Many groups around campus and the Chapel Hill community have recently used crowdfunding sites such as GoFundMe and Kickstarter to help bring in much needed money.
A cappella group Tar Heel Voices is currently trying to fund its latest album, which is released every two years. Usually, the group relies on paid performances as its main source of fundraising but this year decided to use GoFundMe to add an additional source of funding.
“This time we thought we were going to fall short, and someone suggested this idea to fill in the gaps,” said Davis Plunkett, president of the group. “It really raised a ton of money. I was amazed by how successful it was.”
Eden Sipperly, president of UNC-founded Epsilon Eta, the nation’s first environmental honors fraternity, also speaks highly of the GoFundMe site.
“Any money we’ve raised we can actually keep instead of not getting it all if it’s not by our date,” she said, referring to how similar sites such as Kickstarter force users to reach their goal by a set date.
The fraternity’s latest event, Solar Spring Break, is an alternative break program in which students travel to California to install solar panels in underprivileged areas. The group of students needs to raise $5,000 dollars and, using GoFundMe, it’s raised almost half of this goal.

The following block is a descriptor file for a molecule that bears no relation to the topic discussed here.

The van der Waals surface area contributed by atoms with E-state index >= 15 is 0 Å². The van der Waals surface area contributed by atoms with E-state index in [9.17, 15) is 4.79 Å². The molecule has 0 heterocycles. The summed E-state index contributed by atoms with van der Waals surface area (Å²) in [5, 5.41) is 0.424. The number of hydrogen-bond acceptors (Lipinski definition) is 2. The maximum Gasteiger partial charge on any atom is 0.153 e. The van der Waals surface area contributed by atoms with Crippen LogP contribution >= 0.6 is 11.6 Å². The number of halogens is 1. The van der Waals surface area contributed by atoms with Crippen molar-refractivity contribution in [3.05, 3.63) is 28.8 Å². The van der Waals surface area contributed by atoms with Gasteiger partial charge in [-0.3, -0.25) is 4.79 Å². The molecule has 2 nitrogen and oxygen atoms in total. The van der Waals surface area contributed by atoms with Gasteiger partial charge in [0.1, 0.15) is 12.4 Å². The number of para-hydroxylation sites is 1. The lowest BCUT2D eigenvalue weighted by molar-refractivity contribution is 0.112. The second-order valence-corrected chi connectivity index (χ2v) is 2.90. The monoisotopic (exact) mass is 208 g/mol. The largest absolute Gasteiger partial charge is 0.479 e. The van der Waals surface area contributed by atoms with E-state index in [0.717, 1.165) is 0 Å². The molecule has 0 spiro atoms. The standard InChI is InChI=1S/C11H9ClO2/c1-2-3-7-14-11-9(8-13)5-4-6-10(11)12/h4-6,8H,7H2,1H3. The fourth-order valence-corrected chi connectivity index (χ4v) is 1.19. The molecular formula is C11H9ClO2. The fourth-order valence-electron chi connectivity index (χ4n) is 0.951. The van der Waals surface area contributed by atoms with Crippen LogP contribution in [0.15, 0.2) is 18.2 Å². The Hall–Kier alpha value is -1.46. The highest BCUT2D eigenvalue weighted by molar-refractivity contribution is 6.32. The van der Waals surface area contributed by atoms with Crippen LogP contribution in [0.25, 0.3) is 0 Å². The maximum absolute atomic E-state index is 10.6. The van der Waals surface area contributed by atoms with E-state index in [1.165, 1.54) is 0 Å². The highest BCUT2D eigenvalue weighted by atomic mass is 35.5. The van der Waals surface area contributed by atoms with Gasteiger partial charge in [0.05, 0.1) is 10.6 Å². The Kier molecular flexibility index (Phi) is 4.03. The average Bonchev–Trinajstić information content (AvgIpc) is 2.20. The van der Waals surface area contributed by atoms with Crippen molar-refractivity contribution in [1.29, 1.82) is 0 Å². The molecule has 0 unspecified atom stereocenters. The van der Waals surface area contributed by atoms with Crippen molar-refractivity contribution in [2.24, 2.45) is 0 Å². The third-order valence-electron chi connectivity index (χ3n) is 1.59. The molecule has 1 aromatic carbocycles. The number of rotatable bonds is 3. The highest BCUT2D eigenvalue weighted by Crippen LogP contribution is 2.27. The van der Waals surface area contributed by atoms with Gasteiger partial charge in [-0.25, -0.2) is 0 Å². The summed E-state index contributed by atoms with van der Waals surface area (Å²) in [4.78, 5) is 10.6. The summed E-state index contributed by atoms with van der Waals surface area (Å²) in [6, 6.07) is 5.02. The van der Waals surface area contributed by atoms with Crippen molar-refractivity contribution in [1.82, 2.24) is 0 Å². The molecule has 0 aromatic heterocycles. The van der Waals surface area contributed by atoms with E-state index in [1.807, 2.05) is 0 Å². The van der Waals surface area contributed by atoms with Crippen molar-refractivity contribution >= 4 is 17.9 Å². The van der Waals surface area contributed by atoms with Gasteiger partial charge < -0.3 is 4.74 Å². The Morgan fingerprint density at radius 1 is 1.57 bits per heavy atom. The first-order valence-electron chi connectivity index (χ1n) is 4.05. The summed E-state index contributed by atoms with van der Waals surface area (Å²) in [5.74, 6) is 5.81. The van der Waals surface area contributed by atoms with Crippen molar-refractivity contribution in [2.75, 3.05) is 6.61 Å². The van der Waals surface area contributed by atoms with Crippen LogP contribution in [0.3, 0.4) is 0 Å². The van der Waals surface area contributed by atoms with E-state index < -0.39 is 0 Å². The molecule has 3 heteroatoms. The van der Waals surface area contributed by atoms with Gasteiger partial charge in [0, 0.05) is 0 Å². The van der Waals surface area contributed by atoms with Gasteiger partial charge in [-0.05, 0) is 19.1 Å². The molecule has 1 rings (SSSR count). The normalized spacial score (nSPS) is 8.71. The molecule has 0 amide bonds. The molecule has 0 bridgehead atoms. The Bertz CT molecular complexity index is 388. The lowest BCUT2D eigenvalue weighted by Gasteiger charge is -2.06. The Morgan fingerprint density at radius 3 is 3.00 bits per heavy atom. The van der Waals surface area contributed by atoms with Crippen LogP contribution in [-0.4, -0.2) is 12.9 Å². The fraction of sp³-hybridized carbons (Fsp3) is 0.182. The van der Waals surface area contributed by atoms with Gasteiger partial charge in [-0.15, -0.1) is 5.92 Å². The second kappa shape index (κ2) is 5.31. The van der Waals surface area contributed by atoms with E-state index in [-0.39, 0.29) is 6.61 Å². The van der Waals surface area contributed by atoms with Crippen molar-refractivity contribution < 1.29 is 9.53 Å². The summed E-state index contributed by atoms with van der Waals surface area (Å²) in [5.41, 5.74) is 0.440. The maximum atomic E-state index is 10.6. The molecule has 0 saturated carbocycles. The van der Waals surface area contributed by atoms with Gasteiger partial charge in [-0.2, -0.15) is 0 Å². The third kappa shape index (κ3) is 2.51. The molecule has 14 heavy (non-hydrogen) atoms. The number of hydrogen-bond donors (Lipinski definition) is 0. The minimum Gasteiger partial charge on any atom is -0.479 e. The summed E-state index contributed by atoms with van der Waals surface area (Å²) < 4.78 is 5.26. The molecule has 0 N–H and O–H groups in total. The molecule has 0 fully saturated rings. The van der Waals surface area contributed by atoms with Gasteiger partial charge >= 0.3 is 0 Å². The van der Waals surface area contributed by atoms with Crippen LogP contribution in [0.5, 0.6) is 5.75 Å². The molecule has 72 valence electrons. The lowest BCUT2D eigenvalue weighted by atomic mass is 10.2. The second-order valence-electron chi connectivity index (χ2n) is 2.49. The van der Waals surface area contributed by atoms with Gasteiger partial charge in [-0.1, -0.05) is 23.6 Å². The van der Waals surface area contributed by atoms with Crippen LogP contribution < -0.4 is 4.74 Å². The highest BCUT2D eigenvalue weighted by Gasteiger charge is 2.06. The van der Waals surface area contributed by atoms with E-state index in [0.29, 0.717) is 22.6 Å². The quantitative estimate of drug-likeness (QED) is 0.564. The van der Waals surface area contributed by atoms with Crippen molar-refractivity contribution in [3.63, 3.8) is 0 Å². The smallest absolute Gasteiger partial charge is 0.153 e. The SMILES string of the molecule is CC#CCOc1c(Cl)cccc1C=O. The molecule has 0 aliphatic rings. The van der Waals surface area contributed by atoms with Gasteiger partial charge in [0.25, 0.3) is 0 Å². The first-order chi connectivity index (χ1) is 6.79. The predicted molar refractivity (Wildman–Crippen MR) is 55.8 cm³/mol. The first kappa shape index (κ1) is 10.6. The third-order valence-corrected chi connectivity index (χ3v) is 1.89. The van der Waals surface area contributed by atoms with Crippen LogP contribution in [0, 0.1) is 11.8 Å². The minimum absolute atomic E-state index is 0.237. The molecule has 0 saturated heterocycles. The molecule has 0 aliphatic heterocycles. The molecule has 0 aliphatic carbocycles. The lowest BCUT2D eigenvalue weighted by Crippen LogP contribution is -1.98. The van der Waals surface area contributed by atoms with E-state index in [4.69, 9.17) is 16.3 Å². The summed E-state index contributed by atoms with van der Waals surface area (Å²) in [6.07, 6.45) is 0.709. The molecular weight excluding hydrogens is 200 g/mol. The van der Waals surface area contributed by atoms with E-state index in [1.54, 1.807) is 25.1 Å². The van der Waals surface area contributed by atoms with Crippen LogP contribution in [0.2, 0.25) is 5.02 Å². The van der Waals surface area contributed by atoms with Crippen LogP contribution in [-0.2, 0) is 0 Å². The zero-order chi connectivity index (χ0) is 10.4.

For some groups, crowdfunding hasn’t been as successful. Beards and Brunch — a small business founded by a UNC student and her friends dedicated to documenting bearded men eating breakfast foods — started using the crowdfunding website Kickstarter to raise $1,000 for the organization. The group only raised $50 before its deadline closed on Friday.
The founders of Beards and Brunch — friends Molly Moser and Haley Williams, both 2014 graduates, and Bailey Johnson — are in the process of creating a calendar featuring scruffy male models having brunch at local restaurants. What started as a hungover joke turned into a fake Craigslist ad calling for bearded male models enjoying morning meals. Now, with the help of social media and a Kickstarter campaign, it’s turning into a real plan.